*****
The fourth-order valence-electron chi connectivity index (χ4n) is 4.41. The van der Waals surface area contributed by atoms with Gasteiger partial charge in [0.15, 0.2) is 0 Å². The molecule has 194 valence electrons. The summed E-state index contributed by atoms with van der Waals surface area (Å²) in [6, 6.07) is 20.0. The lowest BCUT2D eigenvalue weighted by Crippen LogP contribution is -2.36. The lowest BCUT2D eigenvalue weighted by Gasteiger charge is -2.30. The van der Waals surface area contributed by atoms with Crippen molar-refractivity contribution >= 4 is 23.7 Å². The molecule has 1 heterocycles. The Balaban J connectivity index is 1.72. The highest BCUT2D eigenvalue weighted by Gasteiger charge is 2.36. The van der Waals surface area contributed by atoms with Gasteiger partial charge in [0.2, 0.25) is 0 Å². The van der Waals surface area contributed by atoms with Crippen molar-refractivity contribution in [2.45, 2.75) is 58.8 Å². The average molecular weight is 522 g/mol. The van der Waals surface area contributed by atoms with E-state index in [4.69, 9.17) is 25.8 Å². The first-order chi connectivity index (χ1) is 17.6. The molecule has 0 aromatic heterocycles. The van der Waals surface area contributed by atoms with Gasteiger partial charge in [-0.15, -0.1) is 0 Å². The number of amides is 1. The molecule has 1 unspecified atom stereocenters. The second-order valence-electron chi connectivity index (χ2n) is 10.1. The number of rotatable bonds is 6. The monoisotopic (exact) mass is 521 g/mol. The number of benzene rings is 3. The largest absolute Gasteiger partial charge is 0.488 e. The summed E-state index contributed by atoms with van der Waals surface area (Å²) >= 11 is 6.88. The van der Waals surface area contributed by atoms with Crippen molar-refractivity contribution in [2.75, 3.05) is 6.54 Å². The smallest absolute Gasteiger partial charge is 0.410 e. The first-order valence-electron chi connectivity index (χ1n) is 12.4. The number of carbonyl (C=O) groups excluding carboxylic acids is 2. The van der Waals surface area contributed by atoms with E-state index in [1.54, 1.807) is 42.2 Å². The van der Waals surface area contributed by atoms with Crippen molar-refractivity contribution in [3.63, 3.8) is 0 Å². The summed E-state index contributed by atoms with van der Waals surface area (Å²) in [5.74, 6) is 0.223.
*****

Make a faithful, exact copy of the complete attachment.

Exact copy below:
The fourth-order valence-electron chi connectivity index (χ4n) is 4.41. The van der Waals surface area contributed by atoms with Gasteiger partial charge in [0.15, 0.2) is 0 Å². The molecule has 194 valence electrons. The summed E-state index contributed by atoms with van der Waals surface area (Å²) in [6, 6.07) is 20.0. The lowest BCUT2D eigenvalue weighted by Crippen LogP contribution is -2.36. The lowest BCUT2D eigenvalue weighted by Gasteiger charge is -2.30. The van der Waals surface area contributed by atoms with Crippen molar-refractivity contribution >= 4 is 23.7 Å². The molecule has 1 heterocycles. The Balaban J connectivity index is 1.72. The highest BCUT2D eigenvalue weighted by Gasteiger charge is 2.36. The van der Waals surface area contributed by atoms with Gasteiger partial charge in [0.2, 0.25) is 0 Å². The van der Waals surface area contributed by atoms with Crippen molar-refractivity contribution in [2.45, 2.75) is 58.8 Å². The average molecular weight is 522 g/mol. The van der Waals surface area contributed by atoms with E-state index in [4.69, 9.17) is 25.8 Å². The first-order chi connectivity index (χ1) is 17.6. The molecule has 0 aromatic heterocycles. The van der Waals surface area contributed by atoms with Gasteiger partial charge in [-0.15, -0.1) is 0 Å². The number of amides is 1. The molecule has 1 unspecified atom stereocenters. The second-order valence-electron chi connectivity index (χ2n) is 10.1. The number of rotatable bonds is 6. The monoisotopic (exact) mass is 521 g/mol. The number of benzene rings is 3. The largest absolute Gasteiger partial charge is 0.488 e. The summed E-state index contributed by atoms with van der Waals surface area (Å²) >= 11 is 6.88. The van der Waals surface area contributed by atoms with Crippen molar-refractivity contribution in [2.75, 3.05) is 6.54 Å². The smallest absolute Gasteiger partial charge is 0.410 e. The first-order valence-electron chi connectivity index (χ1n) is 12.4. The number of carbonyl (C=O) groups excluding carboxylic acids is 2. The van der Waals surface area contributed by atoms with E-state index in [1.54, 1.807) is 42.2 Å². The van der Waals surface area contributed by atoms with Crippen molar-refractivity contribution in [3.63, 3.8) is 0 Å². The summed E-state index contributed by atoms with van der Waals surface area (Å²) in [5.74, 6) is 0.223.